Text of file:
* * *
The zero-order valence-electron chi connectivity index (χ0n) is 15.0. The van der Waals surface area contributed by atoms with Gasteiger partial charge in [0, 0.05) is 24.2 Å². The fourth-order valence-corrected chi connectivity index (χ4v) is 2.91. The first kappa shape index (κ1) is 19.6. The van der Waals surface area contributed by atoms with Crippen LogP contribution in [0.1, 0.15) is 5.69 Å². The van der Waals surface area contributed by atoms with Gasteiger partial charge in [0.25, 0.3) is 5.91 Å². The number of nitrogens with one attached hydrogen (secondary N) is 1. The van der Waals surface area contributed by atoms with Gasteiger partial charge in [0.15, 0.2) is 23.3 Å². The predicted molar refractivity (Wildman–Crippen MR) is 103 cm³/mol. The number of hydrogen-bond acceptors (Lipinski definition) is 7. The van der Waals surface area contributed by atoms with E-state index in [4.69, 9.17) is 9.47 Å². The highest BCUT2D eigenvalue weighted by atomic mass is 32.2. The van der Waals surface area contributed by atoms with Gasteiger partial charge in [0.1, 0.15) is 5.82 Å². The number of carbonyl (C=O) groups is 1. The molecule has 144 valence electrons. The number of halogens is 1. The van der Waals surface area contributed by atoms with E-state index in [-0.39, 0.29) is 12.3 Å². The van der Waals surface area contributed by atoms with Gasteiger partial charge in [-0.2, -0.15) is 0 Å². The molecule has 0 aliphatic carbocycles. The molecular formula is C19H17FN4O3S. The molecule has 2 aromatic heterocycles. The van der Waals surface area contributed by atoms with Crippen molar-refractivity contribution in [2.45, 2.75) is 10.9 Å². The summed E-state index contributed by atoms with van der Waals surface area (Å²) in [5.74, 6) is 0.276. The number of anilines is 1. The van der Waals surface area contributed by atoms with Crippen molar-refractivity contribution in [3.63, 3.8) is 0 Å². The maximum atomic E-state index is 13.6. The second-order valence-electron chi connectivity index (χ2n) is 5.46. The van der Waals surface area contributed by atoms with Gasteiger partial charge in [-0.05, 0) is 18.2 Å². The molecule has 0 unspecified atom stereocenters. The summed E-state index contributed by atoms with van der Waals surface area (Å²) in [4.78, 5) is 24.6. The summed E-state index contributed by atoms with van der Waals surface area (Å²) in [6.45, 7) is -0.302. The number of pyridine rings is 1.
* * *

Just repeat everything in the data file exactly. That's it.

The zero-order valence-electron chi connectivity index (χ0n) is 15.0. The van der Waals surface area contributed by atoms with Gasteiger partial charge in [0, 0.05) is 24.2 Å². The fourth-order valence-corrected chi connectivity index (χ4v) is 2.91. The first kappa shape index (κ1) is 19.6. The van der Waals surface area contributed by atoms with Crippen LogP contribution in [0.1, 0.15) is 5.69 Å². The van der Waals surface area contributed by atoms with Gasteiger partial charge in [0.25, 0.3) is 5.91 Å². The number of nitrogens with one attached hydrogen (secondary N) is 1. The van der Waals surface area contributed by atoms with Gasteiger partial charge in [0.15, 0.2) is 23.3 Å². The predicted molar refractivity (Wildman–Crippen MR) is 103 cm³/mol. The number of hydrogen-bond acceptors (Lipinski definition) is 7. The van der Waals surface area contributed by atoms with E-state index in [4.69, 9.17) is 9.47 Å². The highest BCUT2D eigenvalue weighted by atomic mass is 32.2. The van der Waals surface area contributed by atoms with Gasteiger partial charge in [0.1, 0.15) is 5.82 Å². The number of carbonyl (C=O) groups is 1. The molecule has 144 valence electrons. The number of halogens is 1. The van der Waals surface area contributed by atoms with E-state index in [-0.39, 0.29) is 12.3 Å². The van der Waals surface area contributed by atoms with Gasteiger partial charge in [-0.2, -0.15) is 0 Å². The molecule has 0 aliphatic carbocycles. The molecular formula is C19H17FN4O3S. The molecule has 2 aromatic heterocycles. The van der Waals surface area contributed by atoms with Crippen molar-refractivity contribution in [2.45, 2.75) is 10.9 Å². The summed E-state index contributed by atoms with van der Waals surface area (Å²) in [5.74, 6) is 0.276. The number of anilines is 1. The van der Waals surface area contributed by atoms with Crippen molar-refractivity contribution in [3.63, 3.8) is 0 Å². The maximum atomic E-state index is 13.6. The second-order valence-electron chi connectivity index (χ2n) is 5.46. The van der Waals surface area contributed by atoms with Gasteiger partial charge in [-0.05, 0) is 18.2 Å². The molecule has 0 unspecified atom stereocenters. The summed E-state index contributed by atoms with van der Waals surface area (Å²) in [4.78, 5) is 24.6. The summed E-state index contributed by atoms with van der Waals surface area (Å²) in [6.45, 7) is -0.302. The number of pyridine rings is 1.